Your browser is no longer supported

For the best possible experience using our website we recommend you upgrade to a newer version or another browser.

Your browser appears to have cookies disabled. For the best experience of this website, please enable cookies in your browser

We'll assume we have your consent to use cookies, for example so you won't need to log in each time you visit our site.
Learn more

THE LEADERSHIP ACADEMY

Rekindle your curiosity

  • Comment

Ask questions and be open to new ideas, challenges, and ways of doing things

“Curiosity killed the cat” is a phrase used to warn of the dangers of unnecessary investigation, especially when we feel asking questions may be opening a can of worms, generating more problems than answers. However, if we are to become effective leaders, we should learn the value of curiosity.

Curiosity is innate. When we are babies, we learn to engage with our surroundings by being curious and through exploration.

As we grow older we tend to lose this skill because we feel we have got the right answers to our questions or we are not encouraged to ask questions.

A leader may feel they should provide all the answers. As such curiosity may be seen as a weakness. But it is weak leaders who don’t ask questions for fear of looking incompetent. The problem with answers is that they don’t teach you anything. Answers end thinking. If you have the answer, why ask questions? So, curious leaders stop having all the answers and start having all the questions. By being curious, we are open to new ideas, challenges and ways of doing things. This constant seeking of knowledge makes innovation happen. We ask questions and take action to find the answers.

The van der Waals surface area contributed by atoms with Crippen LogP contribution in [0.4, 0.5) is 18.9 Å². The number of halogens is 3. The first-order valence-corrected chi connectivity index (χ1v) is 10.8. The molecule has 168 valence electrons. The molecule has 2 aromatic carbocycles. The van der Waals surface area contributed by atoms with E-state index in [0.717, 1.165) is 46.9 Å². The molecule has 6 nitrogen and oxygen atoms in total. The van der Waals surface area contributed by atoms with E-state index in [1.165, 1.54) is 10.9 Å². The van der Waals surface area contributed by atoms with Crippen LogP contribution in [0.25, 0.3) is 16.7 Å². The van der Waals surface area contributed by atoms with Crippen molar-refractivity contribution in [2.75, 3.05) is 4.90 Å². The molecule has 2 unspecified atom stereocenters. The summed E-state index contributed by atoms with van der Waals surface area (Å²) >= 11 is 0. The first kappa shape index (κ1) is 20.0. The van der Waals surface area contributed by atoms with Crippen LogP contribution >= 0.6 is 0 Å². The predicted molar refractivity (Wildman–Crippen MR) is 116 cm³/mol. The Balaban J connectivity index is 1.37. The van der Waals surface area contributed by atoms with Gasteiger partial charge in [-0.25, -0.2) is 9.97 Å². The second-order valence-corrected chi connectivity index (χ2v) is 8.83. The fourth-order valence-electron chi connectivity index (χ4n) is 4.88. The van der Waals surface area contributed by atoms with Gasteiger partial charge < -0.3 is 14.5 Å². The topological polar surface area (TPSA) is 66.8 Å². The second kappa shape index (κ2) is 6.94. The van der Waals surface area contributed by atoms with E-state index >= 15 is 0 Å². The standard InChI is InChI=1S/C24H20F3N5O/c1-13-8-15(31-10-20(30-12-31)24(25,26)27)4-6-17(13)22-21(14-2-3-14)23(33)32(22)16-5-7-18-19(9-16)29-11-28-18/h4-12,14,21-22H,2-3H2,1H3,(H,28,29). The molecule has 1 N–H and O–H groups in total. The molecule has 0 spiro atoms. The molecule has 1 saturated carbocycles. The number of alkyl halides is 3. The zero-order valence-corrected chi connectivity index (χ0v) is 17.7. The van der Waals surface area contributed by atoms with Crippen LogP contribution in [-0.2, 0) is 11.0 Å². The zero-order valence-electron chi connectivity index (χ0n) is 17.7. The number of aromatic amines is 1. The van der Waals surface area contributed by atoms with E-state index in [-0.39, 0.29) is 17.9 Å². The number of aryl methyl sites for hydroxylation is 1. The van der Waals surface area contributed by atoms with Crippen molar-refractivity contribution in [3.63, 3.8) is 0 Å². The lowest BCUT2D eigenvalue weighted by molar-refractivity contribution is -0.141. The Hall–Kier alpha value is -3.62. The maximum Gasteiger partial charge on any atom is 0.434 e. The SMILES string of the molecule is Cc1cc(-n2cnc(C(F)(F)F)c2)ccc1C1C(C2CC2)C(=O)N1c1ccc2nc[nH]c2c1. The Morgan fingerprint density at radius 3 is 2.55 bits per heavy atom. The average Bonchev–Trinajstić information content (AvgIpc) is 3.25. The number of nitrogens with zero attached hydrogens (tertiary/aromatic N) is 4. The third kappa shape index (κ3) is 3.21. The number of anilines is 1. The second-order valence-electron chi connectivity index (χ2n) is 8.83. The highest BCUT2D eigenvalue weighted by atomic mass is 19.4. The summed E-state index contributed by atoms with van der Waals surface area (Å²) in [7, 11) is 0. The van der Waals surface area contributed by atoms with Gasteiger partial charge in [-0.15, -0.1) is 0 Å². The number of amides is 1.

Have you stopped asking questions? It’s not too late to rekindle your curiosity. This is vital to be an effective leader. Develop an enquiring mind.

According to the former defence secretary of the US Donald Rumsfeld: “There are known knowns; there are things that we know that we know. We also know there are known unknowns; that is to say we know there are some things we do not know. But there are also unknown unknowns, the ones we don’t know we don’t know.”

These questions can help you to start practising curiosity

● What happened?
● When did it happen?
● Where did it happen?
● Why did it happen?
● How might I…?
● What if there was another possibility?
● What else is available for me to choose… that I haven’t chosen?
● What skills, tools, relationships or other resources do I have or want for achieving my goals?

So, the challenge is to convert some of the “unknown unknowns” into the “known knowns”, narrowing the information gap. This is where curiosity allows you to dig deeper into the zone of “unknown unknowns” (see Fig).

A first step is to start with the things you know you don’t know. What is it you’ve always wanted to know but have not learnt? Why not put an action plan in place as to how you will get to know this? Don’t be afraid to ask as the answers you find will benefit not just you.

As a leader, it is important to encourage curiosity, and lead by example. It is essential for organisations to develop a culture of curiosity, which leads to ownership at every level - health professionals asking the right questions at each step of the way.

A famous quote by the French writer, historian and philosopher Voltaire states “you should judge a man by his questions, not by his answers”. So what questions are you going to ask? Not curious, yet? Then how are you going to seek answers?

Ruth Oshikanlu is a nurse, midwife and health visitor, as well as a coach and managing director of Goal Mind. She is a Queen’s Nurse

  • Comment

Have your say

You must sign in to make a comment

Please remember that the submission of any material is governed by our Terms and Conditions and by submitting material you confirm your agreement to these Terms and Conditions. Links may be included in your comments but HTML is not permitted.